M ALJISHI1, S NASR1, T HAN1,2, Z THET1,2,3
1Central Queensland Hospital and Health Service, Rockhampton, Australia, 2Rural Clinical School, The University of Queensland, Rockhampton, Australia, 3Griffith University, Rockhampton, Australia
Background: There is a concern that biopsy risks are higher in regional Australian centres, where lack of interventional support makes management of complications difficult. Central Queensland Hospital and Health Service (CQHHS) started performing kidney biopsies in 2005 by nephrologists and then by onsite radiology from 2016 onwards. To date, no studies have evaluated epidemiology of kidney disease and safety of kidney biopsy in the Central Queensland.
Aim: The aim is to determine the epidemiology of biopsy-proven kidney disease in CQHHS and the safety of kidney biopsies.
Methods: A retrospective study on native kidney biopsies in CQHHs was performed. Biopsy data from January 2005 to December 2019 was obtained from health records. Biopsies performed in CQHHS Radiology were examined for biopsy-related complications.
Results: 187 kidney biopsies occurred during the study period, of which 170 (91%) were native biopsies. The number of kidney biopsies per year has steadily increased from around 7 to 17 biopsies a year. The average age of patients undergoing biopsy was 51 years, and the average renal function was 48 mL/min/1.73m2. The most common indications for biopsy were acute renal failure (54%), nephritic syndrome (34%), subnephrotic proteinuria (30%), and nephrotic syndrome (30%). The most common biopsy diagnoses were IgA Nephropathy (16%), diabetic nephropathy (12%), and membranous nephropathy (11%). The left kidney was targeted in 70% of biopsies and the average size was 11.3 cm. Ultrasound was used in 96% of biopsies. 10 out of 60 (17%) biopsies had a complication, predominantly minor uncomplicated haematoma while two needed intervention without any mortality.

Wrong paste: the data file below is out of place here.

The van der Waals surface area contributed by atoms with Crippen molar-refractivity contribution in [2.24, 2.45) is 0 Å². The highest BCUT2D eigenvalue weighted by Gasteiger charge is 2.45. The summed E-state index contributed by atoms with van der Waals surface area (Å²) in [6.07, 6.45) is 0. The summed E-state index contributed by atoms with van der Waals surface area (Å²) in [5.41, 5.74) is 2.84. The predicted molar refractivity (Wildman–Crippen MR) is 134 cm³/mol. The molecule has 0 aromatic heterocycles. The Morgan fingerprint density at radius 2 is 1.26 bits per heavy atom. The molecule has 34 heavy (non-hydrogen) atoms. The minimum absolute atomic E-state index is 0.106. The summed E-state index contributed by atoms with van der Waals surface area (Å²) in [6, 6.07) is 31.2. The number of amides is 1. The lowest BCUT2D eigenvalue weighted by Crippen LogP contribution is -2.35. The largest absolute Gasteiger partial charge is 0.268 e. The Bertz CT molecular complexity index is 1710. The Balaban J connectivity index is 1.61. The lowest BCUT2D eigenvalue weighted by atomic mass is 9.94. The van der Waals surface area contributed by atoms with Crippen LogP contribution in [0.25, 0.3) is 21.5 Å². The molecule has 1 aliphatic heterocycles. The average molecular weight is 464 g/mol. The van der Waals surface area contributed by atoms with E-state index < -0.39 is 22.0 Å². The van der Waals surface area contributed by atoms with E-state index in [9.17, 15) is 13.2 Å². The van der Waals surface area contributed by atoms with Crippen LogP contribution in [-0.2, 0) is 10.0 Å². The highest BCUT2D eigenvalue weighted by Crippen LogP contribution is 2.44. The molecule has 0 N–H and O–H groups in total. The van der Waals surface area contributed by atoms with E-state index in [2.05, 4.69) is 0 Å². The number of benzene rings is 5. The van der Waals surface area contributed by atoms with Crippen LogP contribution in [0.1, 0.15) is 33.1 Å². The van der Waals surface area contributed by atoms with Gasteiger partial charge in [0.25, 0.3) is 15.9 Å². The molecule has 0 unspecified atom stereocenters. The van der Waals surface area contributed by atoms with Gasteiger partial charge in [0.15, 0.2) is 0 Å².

Conclusions: Kidney biopsy practice in CQHHS appears safe and provides important epidemiological data on biopsy-proven kidney disease.
I am a second-year renal advanced trainee in Nephrology who has completed MBChB in University in Auckland in 2011 and gained FRACP in General Medicine in 2020. I have published in many journals, including NEJM, BMJ and NZMJ. I am also an associate lecturer at the University of Queensland.